Mistrust also runs high in this world. There’s nobody to put total faith in, especially those you think can be trusted most. Double-crosses are ubiquitous, as are the resulting deaths from those behind-the-back deals, making it painfully obvious that anyone who makes it past 30 in this business is either incredibly smart or incredibly ruthless – more than likely both. Speaking of ruthless… you really don’t want to be killed by a rival Yakuza clan. You’re lucky if a shot to the head is all you have to endure. Some of these guys get dispatched in lengthy, painful, occasionally clever ways. You know how those automatic pitching machines at batting cages are typically used for comedic effect in films? Kitano gives it a new use that will probably have you thinking twice about how funny it is getting hit by a speeding ball. And the age-old tradition of cutting off one’s finger as a sign of penance for disrespect is exacted with gnarly results. By not littering the film with continual violence, Kitano imbues the sparse moments of bloodshed with greater impact.

“Beyond Outrage” is intended to be the second film of a planned trilogy, though there is no set date for the third entry. As such, it has to find a balance between existing as a film that can be taken on its own merit but also a bridge between Otomo’s introduction – in “Outrage” – and his eventual conclusion in the next chapter. Once the dust has settled, the table has been perfectly set for what is likely to be a bloody conclusion to Otomo’s powerful rise. Those looking for the flash and dazzle of contemporary gangster films may find the methodical approach here tedious and lacking in energy; those who relish in the slow unfolding of events married to strong character building will find this a satisfy exercise in restraint. Here’s to hoping Kitano continues the style presented here with the culmination of Otomo’s trilogy.


Magnolia’s 2.40:1 1080p 24/fps AVC MPEG-4 encoded image is expressly proficient, with a cool, steely palette that mirrors the film’s stony characters. Much of the picture is swathed in cold hues of blue and grey, though interior shots are considerably warmer. The image is very clean and crisp, with sharp detailing present in every scene. Black levels are generally deep and consistent. Cinematographer Katsumi Yanagishima’s photography pulls viewers into the seedy underbelly of the Yakuza without glamorizing it through excess color or warmth. This is a brutal business and the distant, stripped aesthetic beautifully conveys the isolated world these gangsters inhabit.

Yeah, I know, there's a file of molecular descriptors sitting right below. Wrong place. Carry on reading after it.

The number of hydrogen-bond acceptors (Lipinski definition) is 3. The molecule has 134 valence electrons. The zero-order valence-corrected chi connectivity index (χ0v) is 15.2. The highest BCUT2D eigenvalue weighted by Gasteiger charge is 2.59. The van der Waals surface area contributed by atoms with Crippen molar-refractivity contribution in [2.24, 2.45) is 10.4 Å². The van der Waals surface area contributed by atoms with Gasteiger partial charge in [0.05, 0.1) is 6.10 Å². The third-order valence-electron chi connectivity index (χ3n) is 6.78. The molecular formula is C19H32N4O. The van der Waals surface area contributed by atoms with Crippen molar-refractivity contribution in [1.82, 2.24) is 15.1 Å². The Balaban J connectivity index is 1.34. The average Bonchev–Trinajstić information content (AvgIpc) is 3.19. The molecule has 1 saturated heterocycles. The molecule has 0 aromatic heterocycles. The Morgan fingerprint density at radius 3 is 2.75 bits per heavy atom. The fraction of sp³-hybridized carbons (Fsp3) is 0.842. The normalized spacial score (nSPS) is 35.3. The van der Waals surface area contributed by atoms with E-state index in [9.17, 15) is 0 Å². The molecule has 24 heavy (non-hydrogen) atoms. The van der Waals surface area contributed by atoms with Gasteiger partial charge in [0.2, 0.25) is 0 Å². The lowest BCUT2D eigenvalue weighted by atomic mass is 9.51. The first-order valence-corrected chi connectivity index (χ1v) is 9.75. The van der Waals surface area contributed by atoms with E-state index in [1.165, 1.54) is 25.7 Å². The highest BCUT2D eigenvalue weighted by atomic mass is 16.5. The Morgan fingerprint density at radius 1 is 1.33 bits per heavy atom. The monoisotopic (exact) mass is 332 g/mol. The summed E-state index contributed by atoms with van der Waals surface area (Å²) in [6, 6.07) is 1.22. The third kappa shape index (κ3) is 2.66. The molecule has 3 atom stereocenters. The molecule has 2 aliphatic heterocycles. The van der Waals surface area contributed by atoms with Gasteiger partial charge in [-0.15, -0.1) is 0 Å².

No dubbing found here. A Japanese DTS-HD Master Audio 5.1 surround sound track (48kHz/24-bit) is a dialogue-heavy affair. This is a film that relies mainly on the conversations between characters, and as such there aren’t many robust moments for the score to shine. There is a subtlety in the sound design that effortlessly draws in viewers without being overbearing. Composer Keiichi Suzuki’s score weaves dramatic underscoring into the film without being too bold. The sparse, jazzy score is reminiscent of Seijun Suzuki’s gangster films of the 60's.


Other than a handful of bonus trailers, the disc includes one lone extra: a making-of documentary.

“Making of: Outrage “Further” Beyond” (480i) is a documentary that runs for 1 hour, 1 minute and 58 seconds. This in-depth piece looks at the making of Takeshi’s first sequel as a director, featuring interviews with all of the film’s principals. A great deal here is dedicated to showing off behind-the-scenes on set as shots are composed, allowing for a glimpse at Takeshi’s style of direction. This is presented in Japanese with English subtitles.

The requisite reel of Magnolia bonus trailers (1080p) is also included:

- “The Last Days on Mars” runs for 2 minutes and 31 seconds.
- “Here Comes the Devil” runs for 1 minute and 51 seconds.
- “How I Live Now” runs for 2 minutes and 6 seconds.
- “Big Bad Wolves” runs for 1 minute and 42 seconds.
- “AXS TV promo” runs for 32 seconds.


The single disc comes housed in a Blu-ray eco case.


Watch “Outrage” first, and then settle in with “Beyond Outrage” to see how Takeshi masterfully weaves a tapestry of deceit, revenge, and double-crossing set amidst a world of honor and respect.

The Film: B+ Video: B Audio: B- Extras: C+ Overall: B-